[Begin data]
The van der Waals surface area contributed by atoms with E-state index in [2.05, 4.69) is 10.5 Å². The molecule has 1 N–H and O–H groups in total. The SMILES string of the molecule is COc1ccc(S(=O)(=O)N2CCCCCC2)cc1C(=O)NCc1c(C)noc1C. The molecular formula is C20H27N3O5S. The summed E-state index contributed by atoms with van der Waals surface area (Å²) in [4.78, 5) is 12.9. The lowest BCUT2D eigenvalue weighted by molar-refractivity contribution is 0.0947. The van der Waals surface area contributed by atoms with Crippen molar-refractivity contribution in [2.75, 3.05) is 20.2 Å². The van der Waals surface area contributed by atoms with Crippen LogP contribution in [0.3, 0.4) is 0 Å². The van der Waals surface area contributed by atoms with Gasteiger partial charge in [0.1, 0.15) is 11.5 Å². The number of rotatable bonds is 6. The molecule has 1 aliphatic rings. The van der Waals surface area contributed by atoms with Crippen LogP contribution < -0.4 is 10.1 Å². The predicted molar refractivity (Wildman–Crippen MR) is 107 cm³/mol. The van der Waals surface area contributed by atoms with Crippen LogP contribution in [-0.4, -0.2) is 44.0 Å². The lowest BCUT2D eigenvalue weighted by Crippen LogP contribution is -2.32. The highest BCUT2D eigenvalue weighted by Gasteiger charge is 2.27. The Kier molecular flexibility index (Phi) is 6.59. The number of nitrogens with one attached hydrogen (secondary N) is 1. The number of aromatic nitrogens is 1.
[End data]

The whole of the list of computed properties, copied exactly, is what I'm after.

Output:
The van der Waals surface area contributed by atoms with E-state index in [2.05, 4.69) is 10.5 Å². The molecule has 1 N–H and O–H groups in total. The SMILES string of the molecule is COc1ccc(S(=O)(=O)N2CCCCCC2)cc1C(=O)NCc1c(C)noc1C. The molecular formula is C20H27N3O5S. The summed E-state index contributed by atoms with van der Waals surface area (Å²) in [4.78, 5) is 12.9. The lowest BCUT2D eigenvalue weighted by molar-refractivity contribution is 0.0947. The van der Waals surface area contributed by atoms with Crippen molar-refractivity contribution in [2.75, 3.05) is 20.2 Å². The van der Waals surface area contributed by atoms with Crippen LogP contribution in [0.3, 0.4) is 0 Å². The van der Waals surface area contributed by atoms with Gasteiger partial charge in [0.1, 0.15) is 11.5 Å². The number of rotatable bonds is 6. The molecule has 1 aliphatic rings. The van der Waals surface area contributed by atoms with Crippen LogP contribution < -0.4 is 10.1 Å². The predicted molar refractivity (Wildman–Crippen MR) is 107 cm³/mol. The van der Waals surface area contributed by atoms with Crippen LogP contribution in [-0.4, -0.2) is 44.0 Å². The lowest BCUT2D eigenvalue weighted by Crippen LogP contribution is -2.32. The highest BCUT2D eigenvalue weighted by Gasteiger charge is 2.27. The Kier molecular flexibility index (Phi) is 6.59. The number of nitrogens with one attached hydrogen (secondary N) is 1. The number of aromatic nitrogens is 1.